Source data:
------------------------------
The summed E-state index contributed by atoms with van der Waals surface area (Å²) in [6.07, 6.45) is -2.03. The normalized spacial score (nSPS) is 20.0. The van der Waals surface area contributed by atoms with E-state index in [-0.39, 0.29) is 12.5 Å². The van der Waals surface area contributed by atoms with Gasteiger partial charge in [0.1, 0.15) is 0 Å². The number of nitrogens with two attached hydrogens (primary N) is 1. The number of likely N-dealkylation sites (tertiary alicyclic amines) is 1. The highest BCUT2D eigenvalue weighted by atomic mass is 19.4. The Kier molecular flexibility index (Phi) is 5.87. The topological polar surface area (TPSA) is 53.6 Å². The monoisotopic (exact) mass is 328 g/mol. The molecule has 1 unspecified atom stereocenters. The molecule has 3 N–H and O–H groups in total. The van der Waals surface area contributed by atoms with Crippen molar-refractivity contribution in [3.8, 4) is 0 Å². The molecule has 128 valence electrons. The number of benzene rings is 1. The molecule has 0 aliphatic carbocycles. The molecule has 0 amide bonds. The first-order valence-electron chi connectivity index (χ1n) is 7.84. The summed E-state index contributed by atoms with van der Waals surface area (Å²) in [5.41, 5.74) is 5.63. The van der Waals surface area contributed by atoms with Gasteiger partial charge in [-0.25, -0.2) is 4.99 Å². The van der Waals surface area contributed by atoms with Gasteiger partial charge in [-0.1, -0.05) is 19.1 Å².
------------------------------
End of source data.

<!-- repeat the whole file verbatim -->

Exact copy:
The summed E-state index contributed by atoms with van der Waals surface area (Å²) in [6.07, 6.45) is -2.03. The normalized spacial score (nSPS) is 20.0. The van der Waals surface area contributed by atoms with E-state index in [-0.39, 0.29) is 12.5 Å². The van der Waals surface area contributed by atoms with Gasteiger partial charge in [0.1, 0.15) is 0 Å². The number of nitrogens with two attached hydrogens (primary N) is 1. The number of likely N-dealkylation sites (tertiary alicyclic amines) is 1. The highest BCUT2D eigenvalue weighted by atomic mass is 19.4. The Kier molecular flexibility index (Phi) is 5.87. The topological polar surface area (TPSA) is 53.6 Å². The monoisotopic (exact) mass is 328 g/mol. The molecule has 1 unspecified atom stereocenters. The molecule has 3 N–H and O–H groups in total. The van der Waals surface area contributed by atoms with Crippen molar-refractivity contribution in [3.8, 4) is 0 Å². The molecule has 128 valence electrons. The number of benzene rings is 1. The molecule has 0 aliphatic carbocycles. The molecule has 0 amide bonds. The first-order valence-electron chi connectivity index (χ1n) is 7.84. The summed E-state index contributed by atoms with van der Waals surface area (Å²) in [5.41, 5.74) is 5.63. The van der Waals surface area contributed by atoms with Gasteiger partial charge in [-0.25, -0.2) is 4.99 Å². The van der Waals surface area contributed by atoms with Gasteiger partial charge in [-0.1, -0.05) is 19.1 Å².